Generic Wellbutrin XL 300:

Insurance companies love generic drugs because they are so much less expensive than the brand name products. They often refuse to pay for brand names if there is a generic option available.

Take the antidepressant Wellbutrin XL 300, for example. The brand name costs between $1,700 and $2,000 for a month’s supply. The generic, bupropion XL 300, costs between $22 and $100 for the same amount, depending on the pharmacy.

It’s hardly any wonder that many insurance companies won’t pay for the brand name once the generic is on the market. But many readers of our syndicated newspaper column have reported that certain generic drugs do not appear to work as well as the brand name counterparts.

One person recently wrote:

“I feel the need to share my experience with the changes made to my antidepressant, Wellbutrin. I was prescribed Wellbutrin 300, and I’ve taken it for over 12 years. Two weeks ago, my pharmacy sent me a different type of bupropion XL.

“Since starting on this new generic, I have had the worst time ever. I feel so much rage! I am agitated and hate everyone and anything! How can this happen? I feel like I am in an escalating downward spin.

“Today I realized these feelings of rage began when I started taking this new bupropion. I called my doctor to inform her of my reactions and to enlist her assistance. She explained that many people react differently when pharmacies use a different manufacturer to fill prescriptions. I am so grateful that she listened and requested a change back to the original medication.”

Actually An Old Story!

This is not the first time we have heard of such problems with certain generic bupropion products. Starting early in 2007 we began hearing about problems with one particular generic form of bupropion (Budeprion XL 300). Here is a link to that article. https://www.peoplespharmacy.com/articles/side-effects-of/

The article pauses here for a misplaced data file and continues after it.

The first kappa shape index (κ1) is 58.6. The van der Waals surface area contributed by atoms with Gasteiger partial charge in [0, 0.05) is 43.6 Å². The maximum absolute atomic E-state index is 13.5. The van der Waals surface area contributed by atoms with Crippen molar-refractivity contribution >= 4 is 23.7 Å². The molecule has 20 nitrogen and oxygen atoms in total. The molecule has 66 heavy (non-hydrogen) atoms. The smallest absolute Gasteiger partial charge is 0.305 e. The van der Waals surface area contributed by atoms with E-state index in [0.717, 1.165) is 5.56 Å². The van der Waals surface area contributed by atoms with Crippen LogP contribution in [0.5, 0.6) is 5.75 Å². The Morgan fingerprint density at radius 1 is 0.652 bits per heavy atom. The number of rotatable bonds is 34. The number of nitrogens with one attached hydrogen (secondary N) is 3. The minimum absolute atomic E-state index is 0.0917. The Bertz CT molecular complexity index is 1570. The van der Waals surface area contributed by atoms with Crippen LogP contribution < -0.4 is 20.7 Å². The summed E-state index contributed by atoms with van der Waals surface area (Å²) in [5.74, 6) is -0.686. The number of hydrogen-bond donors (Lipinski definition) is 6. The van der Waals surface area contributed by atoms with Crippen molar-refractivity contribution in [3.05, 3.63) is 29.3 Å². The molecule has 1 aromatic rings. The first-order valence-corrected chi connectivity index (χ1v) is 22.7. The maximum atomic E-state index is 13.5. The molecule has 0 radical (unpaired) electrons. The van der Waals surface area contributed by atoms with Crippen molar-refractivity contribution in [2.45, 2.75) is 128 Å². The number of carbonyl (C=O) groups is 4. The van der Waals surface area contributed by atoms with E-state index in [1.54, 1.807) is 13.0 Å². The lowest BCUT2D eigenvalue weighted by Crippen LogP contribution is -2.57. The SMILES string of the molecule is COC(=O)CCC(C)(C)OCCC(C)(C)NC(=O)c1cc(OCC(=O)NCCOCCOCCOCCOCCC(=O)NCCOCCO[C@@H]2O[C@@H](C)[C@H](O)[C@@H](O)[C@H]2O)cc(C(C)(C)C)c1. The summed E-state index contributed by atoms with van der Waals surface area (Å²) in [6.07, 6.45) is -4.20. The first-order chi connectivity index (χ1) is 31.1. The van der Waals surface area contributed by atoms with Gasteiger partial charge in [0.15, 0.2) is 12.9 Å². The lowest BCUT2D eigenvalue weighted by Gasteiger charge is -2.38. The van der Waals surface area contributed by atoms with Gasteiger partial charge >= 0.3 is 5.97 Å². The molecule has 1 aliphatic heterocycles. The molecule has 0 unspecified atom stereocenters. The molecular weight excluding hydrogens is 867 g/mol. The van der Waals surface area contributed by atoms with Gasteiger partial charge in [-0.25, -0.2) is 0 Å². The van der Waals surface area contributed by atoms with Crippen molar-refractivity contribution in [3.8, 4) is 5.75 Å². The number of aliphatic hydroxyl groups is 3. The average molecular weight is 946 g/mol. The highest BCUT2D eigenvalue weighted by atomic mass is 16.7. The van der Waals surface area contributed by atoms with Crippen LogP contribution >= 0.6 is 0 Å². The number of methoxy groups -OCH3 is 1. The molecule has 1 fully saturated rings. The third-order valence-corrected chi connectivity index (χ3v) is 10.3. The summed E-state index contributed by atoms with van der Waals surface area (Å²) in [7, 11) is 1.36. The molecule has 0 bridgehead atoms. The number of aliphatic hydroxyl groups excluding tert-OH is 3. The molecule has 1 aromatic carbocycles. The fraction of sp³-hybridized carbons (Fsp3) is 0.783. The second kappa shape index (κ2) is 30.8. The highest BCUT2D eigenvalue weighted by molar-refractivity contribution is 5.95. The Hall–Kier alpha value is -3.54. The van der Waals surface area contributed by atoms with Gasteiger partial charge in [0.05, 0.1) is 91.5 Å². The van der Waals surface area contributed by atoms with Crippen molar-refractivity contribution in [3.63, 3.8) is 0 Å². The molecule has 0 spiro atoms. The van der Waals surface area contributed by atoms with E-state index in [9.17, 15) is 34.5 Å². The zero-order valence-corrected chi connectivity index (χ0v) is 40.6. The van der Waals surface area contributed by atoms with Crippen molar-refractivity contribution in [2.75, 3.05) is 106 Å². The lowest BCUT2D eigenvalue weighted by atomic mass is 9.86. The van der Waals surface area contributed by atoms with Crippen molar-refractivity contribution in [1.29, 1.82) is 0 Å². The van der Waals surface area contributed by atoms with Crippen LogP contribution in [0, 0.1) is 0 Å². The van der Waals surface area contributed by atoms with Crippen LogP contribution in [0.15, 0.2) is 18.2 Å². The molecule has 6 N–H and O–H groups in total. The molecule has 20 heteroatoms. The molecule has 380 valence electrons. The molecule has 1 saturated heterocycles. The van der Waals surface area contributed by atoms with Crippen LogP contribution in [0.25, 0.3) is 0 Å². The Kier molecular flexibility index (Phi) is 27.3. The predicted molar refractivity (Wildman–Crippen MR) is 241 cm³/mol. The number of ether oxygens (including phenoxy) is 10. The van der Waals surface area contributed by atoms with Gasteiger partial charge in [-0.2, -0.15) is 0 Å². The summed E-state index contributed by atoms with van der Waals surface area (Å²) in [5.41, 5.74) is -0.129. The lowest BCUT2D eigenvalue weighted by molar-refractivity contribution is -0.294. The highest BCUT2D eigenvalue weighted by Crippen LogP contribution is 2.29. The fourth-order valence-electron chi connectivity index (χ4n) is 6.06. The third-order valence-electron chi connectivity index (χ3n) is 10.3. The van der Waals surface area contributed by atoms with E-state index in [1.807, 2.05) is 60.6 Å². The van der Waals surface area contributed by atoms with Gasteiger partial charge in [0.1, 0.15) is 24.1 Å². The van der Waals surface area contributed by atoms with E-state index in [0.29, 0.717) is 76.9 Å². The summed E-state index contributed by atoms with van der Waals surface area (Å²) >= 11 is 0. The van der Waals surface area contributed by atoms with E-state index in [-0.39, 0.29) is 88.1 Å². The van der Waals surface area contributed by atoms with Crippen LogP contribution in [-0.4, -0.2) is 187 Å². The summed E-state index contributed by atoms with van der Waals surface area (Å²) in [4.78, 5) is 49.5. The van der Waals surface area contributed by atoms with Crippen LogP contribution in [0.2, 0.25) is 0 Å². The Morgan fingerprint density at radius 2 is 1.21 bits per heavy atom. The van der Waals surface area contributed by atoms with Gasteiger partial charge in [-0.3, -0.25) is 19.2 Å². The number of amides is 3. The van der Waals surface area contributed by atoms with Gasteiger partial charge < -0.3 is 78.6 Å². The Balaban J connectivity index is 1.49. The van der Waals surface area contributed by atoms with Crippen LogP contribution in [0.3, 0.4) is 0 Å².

We began lobbying the FDA to test this generic form of Wellbutrin. For years we were told there was no problem with the generic formulation. Any reports of side effects or lack of effectiveness were psychosomatic. In other words, they were all in the person’s head. We did not give up, though. We forwarded nasty smelling Budeprion pills that people sent us to the FDA. We kept badgering the FDA to do something. We believed that lives were at stake.

Finally, on October 3, 2012, the FDA announced that it would require the removal of generic Budeprion XL 300 because it was “not therapeutically equivalent to the reference listed drug (RLD, Wellbutrin XL 300 mg.” If you would like to read the saga of this generic drug boondoggle, here is a link.

Other Generic Drug Disasters:

Many generic drug companies abroad have gotten into trouble with the FDA. Most recently, the generic blood pressure pill valsartan was found to be contaminated with a probable carcinogen. The active pharmaceutical ingredient was produced in China. Read more about that debacle here.

If you examine the FDA’s oversight of foreign-made medicines, it leaves a lot to be desired. For one thing, FDA inspectors have to notify the generic drug companies in advance that they are coming. That would be a little like telling a restaurant owner that health department inspectors will be coming by to check things out in six weeks. It’s amazing that many generic drug makers still fail their inspections given such advance notice.

We have also determined that there are flaws in the FDA’s generic drug approval process. Instead of comparing the generic drug absorption hour by hour, the agency aggregates the data. We think this completely obscures the process. The best way to see what we mean is by looking at the bioequivalence curves for Budeprion compared to Wellbutrin.

Budeprion 150 versus Wellbutrin XL 150 bioequivalence curves

This is a chart of the first eight hours comparing Budeprion XL 150 to Wellbutrin XL 150. On the left is blood concentration ranging from 0 to 70 ng/ml (nanograms per ml). On the bottom is hours. It does not take a pharmacologist to realize that these curves are quite different. And yet this product remains on the market as bioequivalent even though the 300 mg version was deemed bioinequivalent. The FDA’s system for approving generic drugs confounds us!

What Are Authorized Generic Drugs?

Is there any way to take a generic drug that would offer a good price but still be of high quality? As it turns out, there is. You could seek out authorized generic drugs.